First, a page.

“Aladdin” has two notable elements that do stand out. First there’s Will Smith as the Genie. When footage of Smith first emerged as the blue cosmic entity there were some scoffs online. Yet he brings some needed zest and endearing humor to the role, never even dreaming of attempting to replicate the original, unforgettable performance by Robin Williams. Smith also adds his own flourishes to the songs, making the lines his own. A man born with perfect comedic timing, Smith makes the dialogue in the screenplay by John August feel funny in a buddy movie way. The second admirable quality is that this “Aladdin” tries to update sections of the story with statements on freedom of will. Jasmine’s best scene is when she sings a new number, “Speechless,” which is against the patriarchy of her world (it could have used a better lead-up though). And while there’s still some typical orientalism around, at least we get actors of actual Middle Eastern heritage playing most of the roles. Alan Menken updates his score with more Middle Eastern sounds mixed into the lush melodies.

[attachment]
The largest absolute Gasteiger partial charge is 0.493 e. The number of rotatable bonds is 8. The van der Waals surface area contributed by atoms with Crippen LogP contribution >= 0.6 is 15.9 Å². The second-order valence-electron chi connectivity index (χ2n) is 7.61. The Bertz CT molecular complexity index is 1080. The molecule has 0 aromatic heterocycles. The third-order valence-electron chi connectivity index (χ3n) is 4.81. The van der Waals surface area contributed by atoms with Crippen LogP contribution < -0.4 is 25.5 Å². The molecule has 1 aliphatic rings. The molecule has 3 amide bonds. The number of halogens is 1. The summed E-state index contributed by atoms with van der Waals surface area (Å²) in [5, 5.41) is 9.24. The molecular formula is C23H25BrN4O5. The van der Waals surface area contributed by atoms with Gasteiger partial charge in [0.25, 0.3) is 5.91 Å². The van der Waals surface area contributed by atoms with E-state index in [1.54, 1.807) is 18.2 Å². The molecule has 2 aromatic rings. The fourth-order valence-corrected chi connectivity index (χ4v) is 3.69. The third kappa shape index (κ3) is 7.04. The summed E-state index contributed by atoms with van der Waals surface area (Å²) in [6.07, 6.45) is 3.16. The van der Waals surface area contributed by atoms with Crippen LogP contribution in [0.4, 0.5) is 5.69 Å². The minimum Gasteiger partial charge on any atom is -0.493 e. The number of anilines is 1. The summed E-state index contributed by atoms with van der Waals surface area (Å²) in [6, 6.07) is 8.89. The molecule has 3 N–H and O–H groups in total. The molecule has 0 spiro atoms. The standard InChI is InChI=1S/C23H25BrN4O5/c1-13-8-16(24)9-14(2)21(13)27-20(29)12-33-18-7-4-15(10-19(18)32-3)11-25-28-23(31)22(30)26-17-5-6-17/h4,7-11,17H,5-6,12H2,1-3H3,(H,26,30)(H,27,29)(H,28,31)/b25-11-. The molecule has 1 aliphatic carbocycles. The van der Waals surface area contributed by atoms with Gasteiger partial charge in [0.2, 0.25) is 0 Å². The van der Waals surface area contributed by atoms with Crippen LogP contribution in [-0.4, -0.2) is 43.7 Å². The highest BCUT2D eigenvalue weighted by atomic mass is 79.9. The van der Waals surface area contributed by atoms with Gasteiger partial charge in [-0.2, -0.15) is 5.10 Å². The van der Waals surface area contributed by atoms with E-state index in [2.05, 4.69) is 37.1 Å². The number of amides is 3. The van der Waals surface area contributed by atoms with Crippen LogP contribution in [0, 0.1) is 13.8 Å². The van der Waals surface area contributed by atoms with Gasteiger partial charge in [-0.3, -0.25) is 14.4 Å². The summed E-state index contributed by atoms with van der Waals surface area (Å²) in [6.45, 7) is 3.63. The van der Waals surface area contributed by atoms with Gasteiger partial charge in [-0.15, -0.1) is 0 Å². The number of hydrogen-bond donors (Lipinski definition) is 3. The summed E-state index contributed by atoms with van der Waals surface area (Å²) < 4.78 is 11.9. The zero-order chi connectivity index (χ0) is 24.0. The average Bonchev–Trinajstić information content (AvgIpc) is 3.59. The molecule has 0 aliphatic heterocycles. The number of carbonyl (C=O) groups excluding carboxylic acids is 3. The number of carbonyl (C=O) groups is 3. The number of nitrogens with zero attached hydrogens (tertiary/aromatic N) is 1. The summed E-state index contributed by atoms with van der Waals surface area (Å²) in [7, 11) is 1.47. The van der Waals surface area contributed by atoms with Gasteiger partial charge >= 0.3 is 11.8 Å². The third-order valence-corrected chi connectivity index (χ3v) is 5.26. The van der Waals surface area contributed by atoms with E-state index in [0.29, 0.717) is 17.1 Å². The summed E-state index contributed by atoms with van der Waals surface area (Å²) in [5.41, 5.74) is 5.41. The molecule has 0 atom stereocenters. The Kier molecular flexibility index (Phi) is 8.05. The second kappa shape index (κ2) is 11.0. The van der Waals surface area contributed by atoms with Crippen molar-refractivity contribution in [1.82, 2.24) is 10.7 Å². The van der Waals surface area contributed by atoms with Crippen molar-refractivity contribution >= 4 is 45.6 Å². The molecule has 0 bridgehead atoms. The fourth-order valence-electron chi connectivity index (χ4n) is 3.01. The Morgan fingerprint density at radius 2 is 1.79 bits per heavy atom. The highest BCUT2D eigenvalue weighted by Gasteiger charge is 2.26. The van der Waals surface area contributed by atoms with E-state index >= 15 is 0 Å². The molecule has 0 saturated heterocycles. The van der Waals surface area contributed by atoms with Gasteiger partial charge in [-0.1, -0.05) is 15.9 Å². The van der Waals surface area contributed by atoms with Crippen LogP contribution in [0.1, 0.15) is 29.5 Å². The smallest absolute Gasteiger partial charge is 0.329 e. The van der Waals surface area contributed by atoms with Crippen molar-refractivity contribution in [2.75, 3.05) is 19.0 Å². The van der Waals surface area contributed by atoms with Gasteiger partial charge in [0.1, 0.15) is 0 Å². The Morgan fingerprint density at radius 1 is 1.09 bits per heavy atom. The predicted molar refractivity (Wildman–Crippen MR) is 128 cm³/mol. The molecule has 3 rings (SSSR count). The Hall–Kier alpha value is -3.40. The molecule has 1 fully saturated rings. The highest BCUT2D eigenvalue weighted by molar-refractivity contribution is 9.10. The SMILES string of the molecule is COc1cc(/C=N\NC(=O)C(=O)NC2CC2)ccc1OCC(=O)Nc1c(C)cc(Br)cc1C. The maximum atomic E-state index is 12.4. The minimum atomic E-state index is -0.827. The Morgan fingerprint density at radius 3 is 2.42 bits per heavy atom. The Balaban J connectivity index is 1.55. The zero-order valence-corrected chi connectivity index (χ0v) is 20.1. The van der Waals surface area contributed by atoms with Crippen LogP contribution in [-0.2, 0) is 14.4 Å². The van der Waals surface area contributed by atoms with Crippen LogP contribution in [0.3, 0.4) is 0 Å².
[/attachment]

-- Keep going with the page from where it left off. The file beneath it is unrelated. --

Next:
It cannot be denied that Disney knows much of its audience well. “Aladdin” for many viewers will no doubt provide a sugary dose of escapism. Some will adore it based on nostalgia for these songs and characters we have grown up with. But with filmmakers like Jon Favreau and Bill Condon delivering well-crafted remakes of “The Jungle Book” and “Beauty and the Beast,” both retaining what was great about the originals while being imaginative in their live-action takes, Guy Ritchie’s “Aladdin” is all about colorful surfaces. Like a subpar song cover, what it achieves is in making us understand why we like the original so much.

Aladdin” opens May 24 in theaters nationwide.